Last week the Ultimate Chocolate Fudge Cake used a glaze. This week I want to go more in depth as the glaze is one of the important techniques in pastry making and quite easy once it has been mastered. This liquid brown coating has an intense flavor since it has no sugar other than that in the chocolate. We glazed small single layers or individual cakes to four layer wedding cakes as seen below. After setting it has a beautiful sheen and the glaze itself is set softly but firmly. However, if you touch it a fingerprint will be left. It cannot be used as a coating for chocolates as it is too soft. For this discussion, we are using a dark chocolate glaze.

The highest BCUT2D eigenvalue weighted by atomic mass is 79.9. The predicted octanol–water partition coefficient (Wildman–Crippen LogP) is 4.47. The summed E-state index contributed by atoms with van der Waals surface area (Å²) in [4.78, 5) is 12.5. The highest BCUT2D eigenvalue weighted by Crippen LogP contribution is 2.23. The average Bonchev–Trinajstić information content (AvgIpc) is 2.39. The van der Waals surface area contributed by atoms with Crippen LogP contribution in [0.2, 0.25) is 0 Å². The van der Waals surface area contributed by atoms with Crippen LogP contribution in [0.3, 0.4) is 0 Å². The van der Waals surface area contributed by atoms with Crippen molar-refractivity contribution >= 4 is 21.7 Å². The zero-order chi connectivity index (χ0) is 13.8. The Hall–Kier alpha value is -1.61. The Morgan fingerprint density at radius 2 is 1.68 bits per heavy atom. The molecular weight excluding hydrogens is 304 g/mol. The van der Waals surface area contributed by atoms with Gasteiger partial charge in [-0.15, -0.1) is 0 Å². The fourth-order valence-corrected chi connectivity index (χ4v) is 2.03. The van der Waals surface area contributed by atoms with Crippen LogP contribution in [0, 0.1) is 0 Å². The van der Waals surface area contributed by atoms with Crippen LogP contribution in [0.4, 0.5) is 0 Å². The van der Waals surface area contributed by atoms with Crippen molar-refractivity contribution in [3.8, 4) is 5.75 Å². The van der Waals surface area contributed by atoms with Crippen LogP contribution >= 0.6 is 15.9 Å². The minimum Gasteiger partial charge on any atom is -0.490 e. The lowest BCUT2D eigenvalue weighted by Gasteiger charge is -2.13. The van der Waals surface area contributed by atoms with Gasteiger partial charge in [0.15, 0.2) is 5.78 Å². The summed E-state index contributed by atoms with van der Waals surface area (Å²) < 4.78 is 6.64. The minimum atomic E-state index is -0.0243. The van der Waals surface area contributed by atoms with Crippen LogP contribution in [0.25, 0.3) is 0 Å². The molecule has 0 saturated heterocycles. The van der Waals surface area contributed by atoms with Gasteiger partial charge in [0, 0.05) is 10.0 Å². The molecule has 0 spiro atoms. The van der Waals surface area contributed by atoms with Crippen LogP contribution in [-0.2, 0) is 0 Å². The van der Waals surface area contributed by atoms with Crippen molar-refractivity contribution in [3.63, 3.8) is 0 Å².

The glaze is dark chocolate and cream to which other ingredients such as cornsyrup, butter and flavorings can be added. Our Cream Glaze, consisting of cream and chocolate, was used for almost everything we glazed with the exception of one cake that required a butter instead of cream. The glaze can also be set out at room temperature to firm up. We did this often and used it as a filling for cakes as well as to undercoat cakes that were to receive no other finish, such as decoratifs, vermicelli or sprinkles – all the same by different names. Once set up, the finished item can be held at room temperature. See sprinkles blog. Continue reading